The Game (Part 1 of 2)

Posted by on Jul 16, 2012 in Blog | 0 comments

The Game (Part 1 of 2)

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“Remind me again why I joined up?” was all that Luc said as Pierre slumped down alongside him. Their sky blue great coats sodden with the autumnal rain, both men shivered in the cold as they pressed their backs against the burnt out wreck they sheltered behind. Pierre shrugged, pulling a cigar case out of his pocket and lighting one with an air of extreme nonchalance. His comrade dug him in the ribs with a bony elbow just as the cigar case began to return to the pocket, and with an exaggerated sigh he passed them to Luc. “Merci beaucoup,” replied his friend sarcastically. Both Frenchmen continued to sit and smoke, the ends of the cigars flaring orange as they puffed good naturedly.

Luc finally risked a glance round the wreck; it looked like a burnt out Walze, but he never could tell exactly. The prow of the char had been mangled by some heavy weapon and the rest of the body was perforated with holes. There was no sign of the crew, which Luc supposed was a small mercy. He mentioned as much to Pierre and got another silent shrug. With one hand on his chausseur helmet Luc scanned the muddy vista before him. It wasn’t a glamorous sight. A swampy field stretched out in front of him, more burnt hulks offering the only protection besides a few blackened tree stumps. The rain pooled in odd colours in the shell craters; most had oily scum floating on the surface – the by-product of modernised warfare – and others had figures slumped in them, some in the dark blue of Prussia, others the slightly grey-white of the Russian White Army.

“Why do les imbéciles wear white?” was the unspoken comment in his mind as he then turned his attention to the part of this battlefield that had bloodied the last Prussian attack. A small rise that gently sloped up into a modest hill had a dominating view of the meadow. The only line of attack was straight up the hill and, true to form, that was where the White Army had constructed un bastion sacrément grande as the sergeant would say. As far as Luc knew, the intention had been to turn the flank of the besieging Russian soldiers around the Wolfgang Fortress, but field artillery and a bucket-load of rifleman had left this particular flanking force bogged down. So right now the safest place seemed to be…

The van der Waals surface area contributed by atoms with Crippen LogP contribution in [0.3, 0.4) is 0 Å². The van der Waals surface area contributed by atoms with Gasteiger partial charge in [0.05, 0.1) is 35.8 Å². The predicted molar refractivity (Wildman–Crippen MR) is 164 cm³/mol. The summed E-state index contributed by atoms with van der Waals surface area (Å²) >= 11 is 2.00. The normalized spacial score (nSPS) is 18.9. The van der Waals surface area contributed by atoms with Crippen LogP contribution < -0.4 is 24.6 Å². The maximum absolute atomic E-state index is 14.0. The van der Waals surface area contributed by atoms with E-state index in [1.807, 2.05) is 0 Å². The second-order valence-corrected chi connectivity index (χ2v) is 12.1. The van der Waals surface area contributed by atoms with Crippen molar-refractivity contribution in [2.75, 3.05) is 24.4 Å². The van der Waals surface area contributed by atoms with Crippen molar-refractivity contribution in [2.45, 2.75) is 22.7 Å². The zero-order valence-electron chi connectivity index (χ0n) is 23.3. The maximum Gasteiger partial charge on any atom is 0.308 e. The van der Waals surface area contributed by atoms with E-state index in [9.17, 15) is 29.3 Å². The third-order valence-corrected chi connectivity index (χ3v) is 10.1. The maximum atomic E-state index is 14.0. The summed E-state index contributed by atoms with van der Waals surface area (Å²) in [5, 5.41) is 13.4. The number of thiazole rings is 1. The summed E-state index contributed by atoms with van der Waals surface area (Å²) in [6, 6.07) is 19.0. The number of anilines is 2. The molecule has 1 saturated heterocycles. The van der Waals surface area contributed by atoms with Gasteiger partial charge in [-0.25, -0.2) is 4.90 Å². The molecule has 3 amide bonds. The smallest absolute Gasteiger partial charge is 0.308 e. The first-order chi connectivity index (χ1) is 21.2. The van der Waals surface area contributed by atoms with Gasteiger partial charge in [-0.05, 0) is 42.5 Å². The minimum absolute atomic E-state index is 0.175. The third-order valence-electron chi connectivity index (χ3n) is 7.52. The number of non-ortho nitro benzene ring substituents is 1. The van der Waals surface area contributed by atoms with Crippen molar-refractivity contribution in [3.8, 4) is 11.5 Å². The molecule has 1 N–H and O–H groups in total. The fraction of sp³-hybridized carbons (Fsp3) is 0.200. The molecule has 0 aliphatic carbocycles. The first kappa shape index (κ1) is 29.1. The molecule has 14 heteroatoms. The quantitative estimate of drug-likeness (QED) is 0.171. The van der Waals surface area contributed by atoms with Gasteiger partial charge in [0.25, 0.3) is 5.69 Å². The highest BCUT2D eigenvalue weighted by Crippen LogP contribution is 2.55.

Pierre glanced up only briefly as Luc slumped back alongside him. He was carefully dealing sodden cards onto an upturned char wheel. Luc mentioned something about staying put and Pierre grunted in agreement then picked up the cards. His comrade did likewise, and the two chausseurs got down to the serious business of gin rummy. “Your cards are soaked! Couldn’t you have at least tried to keep them dry?” Pierre shrugged again as he picked up the last card. Luc responded with his own shrug. Talking to his friend was in reality a misnomer. Well, perhaps even the word ‘friend’ was an exaggeration! Pierre had simply become a close comrade to Luc after their regiment had been rotated into the douzième legion, more often colloquially called the"Eastern Brigade." The 12th Legion was the official designation of the French Army unit that fought alongside the Prussians in Eastern Europe to satisfy treaty obligations. The Nineteenth Regiment, all except one of its lieutenants, had been rotated in a month ago. Luc couldn’t have cared less what the unit was called: so long as he had left that nationalist prig of a Lieutenant Beauclerc behind for good he was relatively happy. The only problem now, as far as he could see, was his newfound close proximity to the war.